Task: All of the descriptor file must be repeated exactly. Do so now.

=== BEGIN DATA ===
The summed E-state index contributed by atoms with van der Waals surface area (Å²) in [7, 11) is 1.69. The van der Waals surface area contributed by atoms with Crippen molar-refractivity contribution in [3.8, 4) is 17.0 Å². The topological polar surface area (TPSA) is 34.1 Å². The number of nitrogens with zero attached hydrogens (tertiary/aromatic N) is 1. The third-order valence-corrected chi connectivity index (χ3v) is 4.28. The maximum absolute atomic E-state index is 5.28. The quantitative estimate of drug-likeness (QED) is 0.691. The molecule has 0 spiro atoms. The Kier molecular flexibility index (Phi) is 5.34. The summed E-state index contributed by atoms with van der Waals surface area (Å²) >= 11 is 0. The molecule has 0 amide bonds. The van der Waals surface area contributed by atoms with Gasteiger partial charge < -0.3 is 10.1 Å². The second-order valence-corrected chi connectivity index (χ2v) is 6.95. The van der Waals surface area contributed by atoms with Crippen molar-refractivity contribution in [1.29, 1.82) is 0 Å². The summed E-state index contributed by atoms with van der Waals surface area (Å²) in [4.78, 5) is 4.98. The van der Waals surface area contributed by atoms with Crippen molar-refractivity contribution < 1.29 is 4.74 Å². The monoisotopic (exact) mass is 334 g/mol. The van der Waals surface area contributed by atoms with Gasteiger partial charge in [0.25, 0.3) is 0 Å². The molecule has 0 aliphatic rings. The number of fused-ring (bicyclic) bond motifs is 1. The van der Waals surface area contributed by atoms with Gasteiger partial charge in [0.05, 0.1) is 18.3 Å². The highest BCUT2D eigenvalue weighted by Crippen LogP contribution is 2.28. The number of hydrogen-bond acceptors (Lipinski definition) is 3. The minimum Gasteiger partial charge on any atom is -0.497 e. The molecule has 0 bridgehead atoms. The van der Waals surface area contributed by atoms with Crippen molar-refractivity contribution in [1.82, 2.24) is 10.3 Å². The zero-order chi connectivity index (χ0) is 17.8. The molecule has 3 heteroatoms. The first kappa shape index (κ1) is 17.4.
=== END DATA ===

The summed E-state index contributed by atoms with van der Waals surface area (Å²) in [7, 11) is 1.69. The van der Waals surface area contributed by atoms with Crippen molar-refractivity contribution in [3.8, 4) is 17.0 Å². The topological polar surface area (TPSA) is 34.1 Å². The number of nitrogens with zero attached hydrogens (tertiary/aromatic N) is 1. The third-order valence-corrected chi connectivity index (χ3v) is 4.28. The maximum absolute atomic E-state index is 5.28. The quantitative estimate of drug-likeness (QED) is 0.691. The molecule has 0 spiro atoms. The Kier molecular flexibility index (Phi) is 5.34. The summed E-state index contributed by atoms with van der Waals surface area (Å²) >= 11 is 0. The molecule has 0 amide bonds. The van der Waals surface area contributed by atoms with Gasteiger partial charge < -0.3 is 10.1 Å². The second-order valence-corrected chi connectivity index (χ2v) is 6.95. The van der Waals surface area contributed by atoms with Crippen molar-refractivity contribution in [1.29, 1.82) is 0 Å². The summed E-state index contributed by atoms with van der Waals surface area (Å²) in [4.78, 5) is 4.98. The van der Waals surface area contributed by atoms with Crippen molar-refractivity contribution < 1.29 is 4.74 Å². The monoisotopic (exact) mass is 334 g/mol. The van der Waals surface area contributed by atoms with Gasteiger partial charge in [0.25, 0.3) is 0 Å². The molecule has 0 aliphatic rings. The number of fused-ring (bicyclic) bond motifs is 1. The van der Waals surface area contributed by atoms with Gasteiger partial charge in [0.05, 0.1) is 18.3 Å². The highest BCUT2D eigenvalue weighted by Crippen LogP contribution is 2.28. The number of hydrogen-bond acceptors (Lipinski definition) is 3. The minimum Gasteiger partial charge on any atom is -0.497 e. The molecule has 0 bridgehead atoms. The van der Waals surface area contributed by atoms with Crippen molar-refractivity contribution in [1.82, 2.24) is 10.3 Å². The zero-order chi connectivity index (χ0) is 17.8. The molecule has 3 heteroatoms. The first kappa shape index (κ1) is 17.4.